Let’s compare this concept’s specifications to what is, arguably, the most advanced airliner in service today: The Boeing 787 Dreamliner, which is a composite-heavy aircraft. The 787-8 seats 242 passengers; the SE proposes to seat 264. The 787 has a fuselage that’s 18’-11 x 19’-6; the SE’s is 17’-9 x 18’-1. The 787 is about 30% longer than the SE (and the fuselage is over a foot wider), but the SE carries 9% more passengers?? Are they standing for that 10,000 mile ride?? The 787-8 has an empty weight of 264,500 lbs.; the SE purportedly weighs in at 74,000 lbs. BS! That’s a lighter empty weight than an Airbus 220 series, that seats 100 passengers and has less than one-third the range the SE claims. The 787-8 requires 8,500’ for takeoff, but the SE claims 1,500’ is needed? More BS! An F/A 18 Hornet (without the catapult assist) requires a 5,200’ runway. Laugh now at the thought of a 264 seat airliner taking off, landing, and taking off again in 700’ LESS runway than required for modern fighter jet – in full after-burner – to just takeoff.

There is NOTHING about the concept that is plausible. I will win the lottery – TWICE – before this thing flies.
Mike G 23
And who wouldn't leap at the chance to fly in an airliner where all the fuel is in a bladder just above passenger heads. What could go wrong?
Duane Mader 3
An extra 2 sets of wing tip vortices, extra 2 sets of wing fuselage intersections. The Moller flying car comes to mind.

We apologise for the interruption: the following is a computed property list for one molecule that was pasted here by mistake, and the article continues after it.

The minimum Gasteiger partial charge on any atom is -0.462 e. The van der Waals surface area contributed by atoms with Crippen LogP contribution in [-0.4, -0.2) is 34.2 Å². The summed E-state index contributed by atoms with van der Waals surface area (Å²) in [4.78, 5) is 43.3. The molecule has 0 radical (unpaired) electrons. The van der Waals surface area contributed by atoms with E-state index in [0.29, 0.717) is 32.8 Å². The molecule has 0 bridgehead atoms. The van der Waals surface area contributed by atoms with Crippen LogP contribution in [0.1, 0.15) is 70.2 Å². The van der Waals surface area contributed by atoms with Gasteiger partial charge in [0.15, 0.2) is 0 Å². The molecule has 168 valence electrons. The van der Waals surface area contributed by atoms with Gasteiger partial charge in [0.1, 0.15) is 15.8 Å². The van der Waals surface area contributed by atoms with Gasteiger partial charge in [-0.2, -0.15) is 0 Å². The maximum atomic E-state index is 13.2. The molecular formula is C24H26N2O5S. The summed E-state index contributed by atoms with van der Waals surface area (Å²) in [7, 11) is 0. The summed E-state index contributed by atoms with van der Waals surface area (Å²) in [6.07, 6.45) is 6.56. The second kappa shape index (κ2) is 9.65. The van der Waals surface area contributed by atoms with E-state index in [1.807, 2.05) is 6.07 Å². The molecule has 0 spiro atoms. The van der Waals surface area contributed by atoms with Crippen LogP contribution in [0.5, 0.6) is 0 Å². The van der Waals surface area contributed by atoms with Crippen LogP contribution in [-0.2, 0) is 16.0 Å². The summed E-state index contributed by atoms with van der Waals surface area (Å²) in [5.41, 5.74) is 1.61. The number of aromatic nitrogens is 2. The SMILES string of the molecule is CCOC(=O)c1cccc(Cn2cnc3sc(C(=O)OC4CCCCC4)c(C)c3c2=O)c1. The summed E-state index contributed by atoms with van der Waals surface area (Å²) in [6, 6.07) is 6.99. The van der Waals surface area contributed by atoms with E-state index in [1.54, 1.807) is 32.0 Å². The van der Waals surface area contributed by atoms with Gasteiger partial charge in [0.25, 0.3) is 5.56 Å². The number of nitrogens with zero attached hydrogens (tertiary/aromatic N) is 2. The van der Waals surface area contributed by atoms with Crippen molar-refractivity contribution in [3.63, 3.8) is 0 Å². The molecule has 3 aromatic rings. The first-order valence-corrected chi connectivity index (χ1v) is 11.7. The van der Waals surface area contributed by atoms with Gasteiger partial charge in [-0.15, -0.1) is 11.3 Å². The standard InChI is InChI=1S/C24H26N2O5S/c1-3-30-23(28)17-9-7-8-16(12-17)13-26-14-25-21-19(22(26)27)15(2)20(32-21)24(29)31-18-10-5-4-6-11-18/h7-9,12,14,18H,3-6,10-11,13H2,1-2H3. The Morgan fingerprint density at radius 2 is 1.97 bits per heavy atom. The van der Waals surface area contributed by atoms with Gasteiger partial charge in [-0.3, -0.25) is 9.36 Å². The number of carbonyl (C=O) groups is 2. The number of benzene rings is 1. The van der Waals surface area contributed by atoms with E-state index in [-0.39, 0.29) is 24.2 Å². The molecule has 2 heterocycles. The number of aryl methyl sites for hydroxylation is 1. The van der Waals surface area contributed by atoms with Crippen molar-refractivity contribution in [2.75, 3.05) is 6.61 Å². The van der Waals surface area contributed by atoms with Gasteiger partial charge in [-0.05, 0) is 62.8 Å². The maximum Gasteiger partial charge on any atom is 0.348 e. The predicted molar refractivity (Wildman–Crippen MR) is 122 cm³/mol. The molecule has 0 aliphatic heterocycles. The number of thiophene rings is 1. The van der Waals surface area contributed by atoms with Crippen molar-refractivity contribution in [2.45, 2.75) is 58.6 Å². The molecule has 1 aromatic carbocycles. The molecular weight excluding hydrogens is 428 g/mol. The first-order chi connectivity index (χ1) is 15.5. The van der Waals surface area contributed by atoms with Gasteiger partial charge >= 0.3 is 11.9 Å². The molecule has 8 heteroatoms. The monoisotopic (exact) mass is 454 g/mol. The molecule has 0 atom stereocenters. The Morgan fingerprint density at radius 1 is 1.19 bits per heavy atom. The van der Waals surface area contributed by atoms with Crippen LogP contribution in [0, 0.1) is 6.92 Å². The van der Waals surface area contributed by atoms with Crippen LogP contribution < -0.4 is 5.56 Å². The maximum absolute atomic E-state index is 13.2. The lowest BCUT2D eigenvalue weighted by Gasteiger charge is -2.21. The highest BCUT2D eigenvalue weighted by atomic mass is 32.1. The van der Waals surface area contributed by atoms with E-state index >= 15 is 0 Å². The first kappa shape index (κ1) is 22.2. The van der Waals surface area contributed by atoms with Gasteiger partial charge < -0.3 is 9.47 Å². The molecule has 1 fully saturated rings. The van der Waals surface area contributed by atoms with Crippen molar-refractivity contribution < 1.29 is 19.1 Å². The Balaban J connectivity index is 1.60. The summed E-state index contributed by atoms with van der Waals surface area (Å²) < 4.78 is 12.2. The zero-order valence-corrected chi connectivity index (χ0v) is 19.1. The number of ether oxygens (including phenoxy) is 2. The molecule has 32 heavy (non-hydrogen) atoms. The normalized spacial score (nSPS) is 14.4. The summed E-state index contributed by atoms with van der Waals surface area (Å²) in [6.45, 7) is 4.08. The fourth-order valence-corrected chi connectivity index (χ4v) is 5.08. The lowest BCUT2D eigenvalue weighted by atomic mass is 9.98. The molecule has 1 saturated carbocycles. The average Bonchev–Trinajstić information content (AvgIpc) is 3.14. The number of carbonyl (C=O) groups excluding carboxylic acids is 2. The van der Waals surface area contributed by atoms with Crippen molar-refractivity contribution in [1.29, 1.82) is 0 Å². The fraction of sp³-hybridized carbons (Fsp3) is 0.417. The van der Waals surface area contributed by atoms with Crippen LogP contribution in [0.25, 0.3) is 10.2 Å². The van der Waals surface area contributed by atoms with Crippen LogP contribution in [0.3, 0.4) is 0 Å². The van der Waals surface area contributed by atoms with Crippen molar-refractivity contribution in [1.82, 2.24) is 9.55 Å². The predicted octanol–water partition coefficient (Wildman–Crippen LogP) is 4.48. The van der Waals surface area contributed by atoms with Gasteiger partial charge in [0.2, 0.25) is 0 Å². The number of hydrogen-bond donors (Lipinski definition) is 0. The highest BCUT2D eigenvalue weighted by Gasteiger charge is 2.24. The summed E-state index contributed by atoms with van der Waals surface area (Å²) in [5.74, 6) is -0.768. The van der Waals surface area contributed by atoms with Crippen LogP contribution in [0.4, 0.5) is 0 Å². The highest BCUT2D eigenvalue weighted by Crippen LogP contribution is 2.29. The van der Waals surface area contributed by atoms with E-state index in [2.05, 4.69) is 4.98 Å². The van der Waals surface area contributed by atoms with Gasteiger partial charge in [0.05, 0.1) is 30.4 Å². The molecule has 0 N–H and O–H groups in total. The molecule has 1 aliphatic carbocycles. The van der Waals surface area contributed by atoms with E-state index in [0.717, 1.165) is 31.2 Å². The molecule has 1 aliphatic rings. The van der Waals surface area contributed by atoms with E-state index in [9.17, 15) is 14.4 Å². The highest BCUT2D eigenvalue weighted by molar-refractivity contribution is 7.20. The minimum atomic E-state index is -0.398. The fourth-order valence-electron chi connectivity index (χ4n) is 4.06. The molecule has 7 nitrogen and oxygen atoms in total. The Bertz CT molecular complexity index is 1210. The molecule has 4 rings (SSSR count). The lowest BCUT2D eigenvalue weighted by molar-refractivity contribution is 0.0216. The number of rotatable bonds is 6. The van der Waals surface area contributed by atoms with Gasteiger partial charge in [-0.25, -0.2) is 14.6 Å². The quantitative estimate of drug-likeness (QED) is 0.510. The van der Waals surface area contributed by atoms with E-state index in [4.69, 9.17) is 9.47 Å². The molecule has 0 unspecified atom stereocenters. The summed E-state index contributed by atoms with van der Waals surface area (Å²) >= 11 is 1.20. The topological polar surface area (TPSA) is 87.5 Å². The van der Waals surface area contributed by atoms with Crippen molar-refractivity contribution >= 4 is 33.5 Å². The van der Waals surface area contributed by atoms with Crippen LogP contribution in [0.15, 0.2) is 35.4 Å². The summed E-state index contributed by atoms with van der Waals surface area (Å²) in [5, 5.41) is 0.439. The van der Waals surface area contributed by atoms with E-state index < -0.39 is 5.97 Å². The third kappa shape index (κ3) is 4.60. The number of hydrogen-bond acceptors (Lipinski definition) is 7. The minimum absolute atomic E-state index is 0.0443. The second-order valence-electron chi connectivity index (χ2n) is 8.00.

flynrph 3
The commercial aviation industry racks their collective brains trying to achieve 2% to 5% reduction in fuel burn. So add another "bullsh*t" to the 70% reduction that was spouted. Absolutely no credibility to all of the claims.
notmanyifany 6
With such narrow main gear track it won't be landing in crosswinds!
Michael Hope 3
It is to use the new circular runways, so always into the wind. LOL.
Rick Polley 19
I love it that some people think outside the box. 99% of people are sheep. We don't know how this will work out but kudos to these people for having a go. Stimulates the brain .
Ga Za 5
Nature designed the best shape for flying, we call them birds. Human designed aircraft best follow that lead.
Jeff Phipps 9
Form follows function. Birds don't have to carry a load of packages or persons. An albatross isn't the same shape as a falcon. We can certainly take cues from nature (which designers have always done), but it has it's limits.